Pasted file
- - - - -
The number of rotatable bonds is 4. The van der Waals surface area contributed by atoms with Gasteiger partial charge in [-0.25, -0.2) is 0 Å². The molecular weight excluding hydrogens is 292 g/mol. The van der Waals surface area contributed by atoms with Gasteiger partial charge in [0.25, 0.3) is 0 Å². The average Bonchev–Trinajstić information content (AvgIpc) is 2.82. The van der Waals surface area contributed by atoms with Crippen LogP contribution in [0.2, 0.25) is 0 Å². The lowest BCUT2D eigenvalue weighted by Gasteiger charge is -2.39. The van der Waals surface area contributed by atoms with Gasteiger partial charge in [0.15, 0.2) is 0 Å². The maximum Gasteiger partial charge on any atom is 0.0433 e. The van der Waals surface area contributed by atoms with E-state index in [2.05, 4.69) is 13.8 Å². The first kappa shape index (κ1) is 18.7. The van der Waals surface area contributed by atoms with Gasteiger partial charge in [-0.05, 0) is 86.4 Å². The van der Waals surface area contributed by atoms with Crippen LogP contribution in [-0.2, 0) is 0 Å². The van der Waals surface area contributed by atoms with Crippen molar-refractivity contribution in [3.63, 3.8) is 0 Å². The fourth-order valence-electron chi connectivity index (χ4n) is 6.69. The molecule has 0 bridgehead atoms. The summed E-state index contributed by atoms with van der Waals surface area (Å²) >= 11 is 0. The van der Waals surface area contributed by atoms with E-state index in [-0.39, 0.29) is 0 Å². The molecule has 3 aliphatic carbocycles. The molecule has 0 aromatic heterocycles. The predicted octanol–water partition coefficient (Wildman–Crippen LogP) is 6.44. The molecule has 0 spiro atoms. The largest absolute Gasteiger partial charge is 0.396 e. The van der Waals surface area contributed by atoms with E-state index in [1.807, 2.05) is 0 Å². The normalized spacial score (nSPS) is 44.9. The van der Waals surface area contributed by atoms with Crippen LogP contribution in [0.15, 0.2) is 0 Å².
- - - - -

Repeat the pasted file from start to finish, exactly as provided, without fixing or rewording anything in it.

The number of rotatable bonds is 4. The van der Waals surface area contributed by atoms with Gasteiger partial charge in [-0.25, -0.2) is 0 Å². The molecular weight excluding hydrogens is 292 g/mol. The van der Waals surface area contributed by atoms with Gasteiger partial charge in [0.25, 0.3) is 0 Å². The average Bonchev–Trinajstić information content (AvgIpc) is 2.82. The van der Waals surface area contributed by atoms with Crippen LogP contribution in [0.2, 0.25) is 0 Å². The lowest BCUT2D eigenvalue weighted by Gasteiger charge is -2.39. The van der Waals surface area contributed by atoms with Gasteiger partial charge in [0.15, 0.2) is 0 Å². The maximum Gasteiger partial charge on any atom is 0.0433 e. The van der Waals surface area contributed by atoms with E-state index in [2.05, 4.69) is 13.8 Å². The first kappa shape index (κ1) is 18.7. The van der Waals surface area contributed by atoms with Gasteiger partial charge in [-0.05, 0) is 86.4 Å². The van der Waals surface area contributed by atoms with Crippen LogP contribution in [-0.2, 0) is 0 Å². The van der Waals surface area contributed by atoms with Crippen molar-refractivity contribution in [3.63, 3.8) is 0 Å². The fourth-order valence-electron chi connectivity index (χ4n) is 6.69. The molecule has 0 bridgehead atoms. The summed E-state index contributed by atoms with van der Waals surface area (Å²) >= 11 is 0. The van der Waals surface area contributed by atoms with E-state index in [-0.39, 0.29) is 0 Å². The molecule has 3 aliphatic carbocycles. The molecule has 0 aromatic heterocycles. The predicted octanol–water partition coefficient (Wildman–Crippen LogP) is 6.44. The molecule has 0 spiro atoms. The largest absolute Gasteiger partial charge is 0.396 e. The van der Waals surface area contributed by atoms with E-state index in [1.807, 2.05) is 0 Å². The normalized spacial score (nSPS) is 44.9. The van der Waals surface area contributed by atoms with Crippen LogP contribution in [0.15, 0.2) is 0 Å².